Nearly 70 percent of the nation’s service employees give away free goods and services – from hamburgers to cable TV – costing companies billions of dollars a year, according to a groundbreaking study.
Clay Voorhees, study co-author and marketing expert at Michigan State University, said one of the best ways to combat this illegal practice – called “sweethearting” – is through better screening of job candidates.
“Our results show that by adding a few screening questions that focus on the potential employee’s risk-taking, ethics and need for social acceptance, employers could identify ‘bad apples’ up front and simply avoid hiring them,” Voorhees said. “In the long run, this approach would address the issue.”
In the short term, Voorhees said, education and training are needed about the ramifications of sweethearting and how it damages a firm. “Simply reminding individuals of their ethical obligations can greatly reduce deviant behavior,” he said.
The study, which will appear in an upcoming issue of the Journal of Marketing, is the first to look at sweethearting specifically. Voorhees, assistant professor of marketing, co-authored the study with Michael Brady and Michael Brusco of Florida State University.
In the United States, employee theft costs firms about $200 billion a year – 40 percent of which stems from sweethearting, according to previous research.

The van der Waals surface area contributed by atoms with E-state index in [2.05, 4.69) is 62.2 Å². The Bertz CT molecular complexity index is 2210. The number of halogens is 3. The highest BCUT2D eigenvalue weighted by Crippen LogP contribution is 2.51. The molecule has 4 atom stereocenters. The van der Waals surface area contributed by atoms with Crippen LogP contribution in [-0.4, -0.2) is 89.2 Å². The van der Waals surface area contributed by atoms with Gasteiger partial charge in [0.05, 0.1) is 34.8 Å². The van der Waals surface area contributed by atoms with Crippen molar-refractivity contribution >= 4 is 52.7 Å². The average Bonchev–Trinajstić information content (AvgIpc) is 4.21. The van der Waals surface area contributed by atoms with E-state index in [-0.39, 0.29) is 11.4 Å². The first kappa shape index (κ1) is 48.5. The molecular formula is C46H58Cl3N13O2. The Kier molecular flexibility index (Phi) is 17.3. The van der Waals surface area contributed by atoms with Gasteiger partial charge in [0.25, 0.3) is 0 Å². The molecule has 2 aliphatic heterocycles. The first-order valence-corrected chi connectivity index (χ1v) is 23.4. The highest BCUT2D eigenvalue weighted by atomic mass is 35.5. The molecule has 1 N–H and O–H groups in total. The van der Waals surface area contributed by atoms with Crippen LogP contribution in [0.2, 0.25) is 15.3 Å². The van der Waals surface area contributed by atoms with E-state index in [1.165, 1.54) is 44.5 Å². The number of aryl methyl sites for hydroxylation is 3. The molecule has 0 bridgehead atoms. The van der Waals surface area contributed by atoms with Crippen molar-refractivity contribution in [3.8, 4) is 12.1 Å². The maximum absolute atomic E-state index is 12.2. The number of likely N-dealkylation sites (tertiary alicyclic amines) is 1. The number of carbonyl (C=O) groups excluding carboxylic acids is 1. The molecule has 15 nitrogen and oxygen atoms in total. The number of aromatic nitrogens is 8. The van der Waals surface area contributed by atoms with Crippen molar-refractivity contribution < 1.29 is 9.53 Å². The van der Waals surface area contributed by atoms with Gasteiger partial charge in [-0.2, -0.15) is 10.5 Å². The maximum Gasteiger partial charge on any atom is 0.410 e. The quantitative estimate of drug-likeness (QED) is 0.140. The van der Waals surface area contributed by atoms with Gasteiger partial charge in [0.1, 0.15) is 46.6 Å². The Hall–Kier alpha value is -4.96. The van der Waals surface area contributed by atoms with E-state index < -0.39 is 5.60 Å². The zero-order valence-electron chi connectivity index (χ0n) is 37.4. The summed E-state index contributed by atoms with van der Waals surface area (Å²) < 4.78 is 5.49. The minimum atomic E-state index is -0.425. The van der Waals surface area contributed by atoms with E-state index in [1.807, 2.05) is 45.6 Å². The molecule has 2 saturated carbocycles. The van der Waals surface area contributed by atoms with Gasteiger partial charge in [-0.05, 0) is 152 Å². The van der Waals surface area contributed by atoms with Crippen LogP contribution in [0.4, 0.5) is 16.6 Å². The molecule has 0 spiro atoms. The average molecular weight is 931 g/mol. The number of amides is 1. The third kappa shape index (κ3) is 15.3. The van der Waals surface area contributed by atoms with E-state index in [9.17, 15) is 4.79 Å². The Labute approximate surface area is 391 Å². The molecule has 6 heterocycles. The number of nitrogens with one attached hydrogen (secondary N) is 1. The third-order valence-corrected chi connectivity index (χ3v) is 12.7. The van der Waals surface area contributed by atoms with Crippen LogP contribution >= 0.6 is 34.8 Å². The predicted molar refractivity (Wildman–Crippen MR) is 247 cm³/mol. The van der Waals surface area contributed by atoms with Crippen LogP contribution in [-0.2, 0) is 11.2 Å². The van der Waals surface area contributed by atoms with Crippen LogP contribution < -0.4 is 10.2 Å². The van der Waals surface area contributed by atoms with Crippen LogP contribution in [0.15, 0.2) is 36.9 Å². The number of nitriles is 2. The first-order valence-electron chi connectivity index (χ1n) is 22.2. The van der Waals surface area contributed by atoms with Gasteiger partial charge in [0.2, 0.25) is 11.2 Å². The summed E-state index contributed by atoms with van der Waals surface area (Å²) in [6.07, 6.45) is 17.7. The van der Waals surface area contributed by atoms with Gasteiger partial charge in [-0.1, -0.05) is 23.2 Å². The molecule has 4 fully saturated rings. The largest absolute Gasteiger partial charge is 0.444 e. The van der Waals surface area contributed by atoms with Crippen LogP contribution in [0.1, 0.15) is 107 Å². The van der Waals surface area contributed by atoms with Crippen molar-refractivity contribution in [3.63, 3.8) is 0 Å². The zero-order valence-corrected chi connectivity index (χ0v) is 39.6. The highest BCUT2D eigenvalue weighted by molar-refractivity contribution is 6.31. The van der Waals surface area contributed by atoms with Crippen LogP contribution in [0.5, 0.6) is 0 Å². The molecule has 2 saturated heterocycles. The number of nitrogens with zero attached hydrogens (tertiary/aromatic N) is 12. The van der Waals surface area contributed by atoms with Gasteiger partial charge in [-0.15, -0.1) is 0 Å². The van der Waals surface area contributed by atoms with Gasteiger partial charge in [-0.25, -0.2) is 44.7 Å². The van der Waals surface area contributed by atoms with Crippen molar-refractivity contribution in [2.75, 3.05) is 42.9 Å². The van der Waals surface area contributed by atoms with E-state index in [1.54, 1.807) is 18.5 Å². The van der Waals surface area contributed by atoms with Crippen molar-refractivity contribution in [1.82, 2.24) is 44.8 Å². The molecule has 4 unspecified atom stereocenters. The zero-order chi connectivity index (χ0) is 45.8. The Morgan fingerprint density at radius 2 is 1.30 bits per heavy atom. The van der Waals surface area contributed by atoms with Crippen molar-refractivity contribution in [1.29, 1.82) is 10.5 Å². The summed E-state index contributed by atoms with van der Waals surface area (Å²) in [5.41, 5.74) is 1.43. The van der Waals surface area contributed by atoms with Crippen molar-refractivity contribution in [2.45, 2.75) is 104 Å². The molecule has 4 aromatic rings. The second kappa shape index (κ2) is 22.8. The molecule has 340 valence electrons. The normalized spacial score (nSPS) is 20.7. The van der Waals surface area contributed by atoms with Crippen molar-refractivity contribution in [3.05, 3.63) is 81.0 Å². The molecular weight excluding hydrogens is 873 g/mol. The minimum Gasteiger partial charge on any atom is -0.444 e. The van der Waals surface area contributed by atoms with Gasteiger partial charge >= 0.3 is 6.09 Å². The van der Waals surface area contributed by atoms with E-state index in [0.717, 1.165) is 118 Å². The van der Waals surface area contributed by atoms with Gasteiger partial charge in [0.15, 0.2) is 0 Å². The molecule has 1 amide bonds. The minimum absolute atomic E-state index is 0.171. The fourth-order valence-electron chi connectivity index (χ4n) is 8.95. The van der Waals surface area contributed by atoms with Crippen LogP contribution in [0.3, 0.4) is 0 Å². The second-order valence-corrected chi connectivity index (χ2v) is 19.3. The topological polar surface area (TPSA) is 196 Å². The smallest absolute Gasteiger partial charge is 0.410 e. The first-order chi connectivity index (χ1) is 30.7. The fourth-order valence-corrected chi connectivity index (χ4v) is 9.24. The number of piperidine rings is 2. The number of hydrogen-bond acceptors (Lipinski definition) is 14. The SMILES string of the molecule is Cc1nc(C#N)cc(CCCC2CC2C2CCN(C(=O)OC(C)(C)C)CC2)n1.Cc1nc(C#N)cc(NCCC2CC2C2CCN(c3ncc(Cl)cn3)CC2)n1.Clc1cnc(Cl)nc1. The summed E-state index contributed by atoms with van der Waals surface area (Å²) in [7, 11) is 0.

Voorhees and colleagues surveyed nearly 800 service employees and customers in restaurants, hotels, car washes, cable television installation and repair companies, tanning salons and other retailers and service providers.
Some 67 percent of respondents said they had participated in sweethearting in the past two months. Many employees surveyed said they were motivated by the prospect of receiving better tips and similar sweetheart deals at the customer’s place of business (“tit-for-tat”).
“I was surprised by how pervasive this behavior was across a wide range of service industries,” Voorhees said. “I fully expected to see this behavior in bars and restaurants, but I was surprised at how prevalent it was in industries like retail, sports and recreation, and even with insurance claims.”